Pension Funds: Ticking Time Bomb for CSR

April, 2003

by Jon Entine

The socially responsible investment community should pay more attention to corporate governance and financial issues and focus less on trendy but largely irrelevant concerns, writes Jon Entine

One would think that corporate social responsibility and social investing advocates would have learned something after failing abysmally to anticipate the accounting and corporate governance mess that has ravaged European and American markets. Unfortunately, most were too busy playing the casino stock market, investing in high-flying technology stocks and singing the virtues of environmentally-friendly Internet and communications companies which inopportunely crashed, wiping out the nest eggs of so many families.

Well, you ain’t seen nothing yet. History is about to repeat itself. Pension fund liabilities at private companies are soaring into the stratosphere, savaging balance sheets, pushing many firms into or near bankruptcy, forcing R&D cutbacks and layoffs and generally making life miserable for stakeholders. Yet many of these firms are considered models of social responsibility. Moreover, social research advocates not only seem oblivious, many are contemptuously wary of turning their focus away from hot-button social issues that have dominated the movement to track such arcane concerns as pensions.

With their historical anti-corporate bias, the CSR and social investing communities for a long time have paid short shrift to corporate governance and financial issues. “Focusing on non-issues such as independent boards, transparency and the like makes it easy to avoid taking stands on real issues of corporate accountability,” writes Peter Kinder, principal of Kinder, Lydenberg, Domini. Even after years of corporate scandals, US social research giants KLD and Calvert have no formal screens for the vast array of corporate practices – in particular whether their favourite companies will be in a financial position to pay benefits to its retired workers.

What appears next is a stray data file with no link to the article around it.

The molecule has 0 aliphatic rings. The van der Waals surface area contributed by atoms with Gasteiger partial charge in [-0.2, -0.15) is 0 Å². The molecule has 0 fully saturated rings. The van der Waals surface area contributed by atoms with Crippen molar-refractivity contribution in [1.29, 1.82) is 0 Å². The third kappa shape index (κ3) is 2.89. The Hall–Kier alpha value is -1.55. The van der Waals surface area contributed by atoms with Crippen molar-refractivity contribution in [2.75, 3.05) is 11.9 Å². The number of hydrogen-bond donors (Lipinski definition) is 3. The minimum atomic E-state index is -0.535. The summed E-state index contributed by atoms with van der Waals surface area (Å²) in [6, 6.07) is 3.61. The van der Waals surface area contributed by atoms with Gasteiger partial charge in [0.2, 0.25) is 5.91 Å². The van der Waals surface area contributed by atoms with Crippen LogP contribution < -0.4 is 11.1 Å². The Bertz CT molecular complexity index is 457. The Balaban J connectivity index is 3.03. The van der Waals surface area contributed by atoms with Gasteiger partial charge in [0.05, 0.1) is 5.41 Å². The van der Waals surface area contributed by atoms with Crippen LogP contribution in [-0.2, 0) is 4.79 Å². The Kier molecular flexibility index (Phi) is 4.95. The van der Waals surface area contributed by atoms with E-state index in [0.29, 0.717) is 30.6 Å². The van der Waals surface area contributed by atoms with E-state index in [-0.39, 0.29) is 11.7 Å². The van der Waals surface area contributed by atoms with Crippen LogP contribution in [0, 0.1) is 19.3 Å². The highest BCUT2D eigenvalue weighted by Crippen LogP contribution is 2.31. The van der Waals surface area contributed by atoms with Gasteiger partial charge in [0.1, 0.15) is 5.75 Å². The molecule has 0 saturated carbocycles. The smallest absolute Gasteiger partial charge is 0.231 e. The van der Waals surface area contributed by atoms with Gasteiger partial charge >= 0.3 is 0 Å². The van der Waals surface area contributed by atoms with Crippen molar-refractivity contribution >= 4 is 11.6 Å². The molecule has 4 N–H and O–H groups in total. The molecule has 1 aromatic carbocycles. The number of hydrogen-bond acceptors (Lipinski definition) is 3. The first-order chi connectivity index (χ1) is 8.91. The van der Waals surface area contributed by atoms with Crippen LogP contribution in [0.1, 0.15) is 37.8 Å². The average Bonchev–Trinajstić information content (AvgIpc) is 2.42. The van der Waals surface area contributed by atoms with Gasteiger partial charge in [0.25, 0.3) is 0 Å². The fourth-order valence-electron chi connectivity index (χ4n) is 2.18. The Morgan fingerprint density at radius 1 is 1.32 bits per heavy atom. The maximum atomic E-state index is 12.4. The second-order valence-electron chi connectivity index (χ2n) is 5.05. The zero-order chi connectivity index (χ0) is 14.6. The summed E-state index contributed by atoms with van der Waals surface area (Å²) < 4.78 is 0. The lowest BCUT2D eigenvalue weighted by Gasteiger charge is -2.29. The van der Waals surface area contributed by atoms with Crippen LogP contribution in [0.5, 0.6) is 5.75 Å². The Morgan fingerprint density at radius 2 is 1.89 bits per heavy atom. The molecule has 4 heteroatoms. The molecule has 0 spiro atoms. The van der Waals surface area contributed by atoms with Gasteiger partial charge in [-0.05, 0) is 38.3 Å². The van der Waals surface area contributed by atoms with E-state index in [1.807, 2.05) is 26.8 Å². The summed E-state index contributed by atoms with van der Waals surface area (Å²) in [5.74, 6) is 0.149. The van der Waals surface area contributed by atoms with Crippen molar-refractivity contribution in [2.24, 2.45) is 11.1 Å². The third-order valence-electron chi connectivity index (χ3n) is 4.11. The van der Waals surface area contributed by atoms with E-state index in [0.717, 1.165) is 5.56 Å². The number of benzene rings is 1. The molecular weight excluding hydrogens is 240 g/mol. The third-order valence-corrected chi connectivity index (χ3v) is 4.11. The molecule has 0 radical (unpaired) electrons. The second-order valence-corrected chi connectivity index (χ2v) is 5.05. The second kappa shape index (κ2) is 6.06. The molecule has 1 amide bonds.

How serious is the problem? At least 23 million Americans work for companies that offer traditional pension plans that provide a defined benefit – a fixed monthly income based on length of service. According to a recent study by Credit Suisse First Boston, 325 of the Standard & Poor 500 companies now have underfunded plans – that is, the value of assets has sunk below the cost of estimated pension obligations.

This is not just an American problem. Global consulting firm Watson Wyatt puts the UK pension shortfall at £70 billion. In reaction to the crisis, one in three company schemes have been scrapped in recent years, including at BP, Sainsbury, Whitbread, ICI and Lloyds TSB. “To many members – those in their forties and fifties – this will feel like theft,” commented Nicholas Timmins of the Financial Times. “A contract in which the job would deliver a predictable pension has been broken.”

What’s behind the crisis? Pension funds have been hit by a double-whammy of plummeting stock prices and low interest rates. Back in the heady days of the market bubble, companies regularly used pension surpluses to inflate the bottom line. But now, as the value of these funds sinks with the market, pension income is being replaced by pension expense. The current shortfall is US$240 billion and soaring. Yet many companies still are not facing up to the dimensions of the problems. IBM, which once used the pension fund kicker to boost earnings by 10% but was forced to contribute US$4 billion to its plan in December, still fantasises that its pension fund will return more than 8% this year. If the market coasts or sinks, ballooning payments and more layoffs will follow.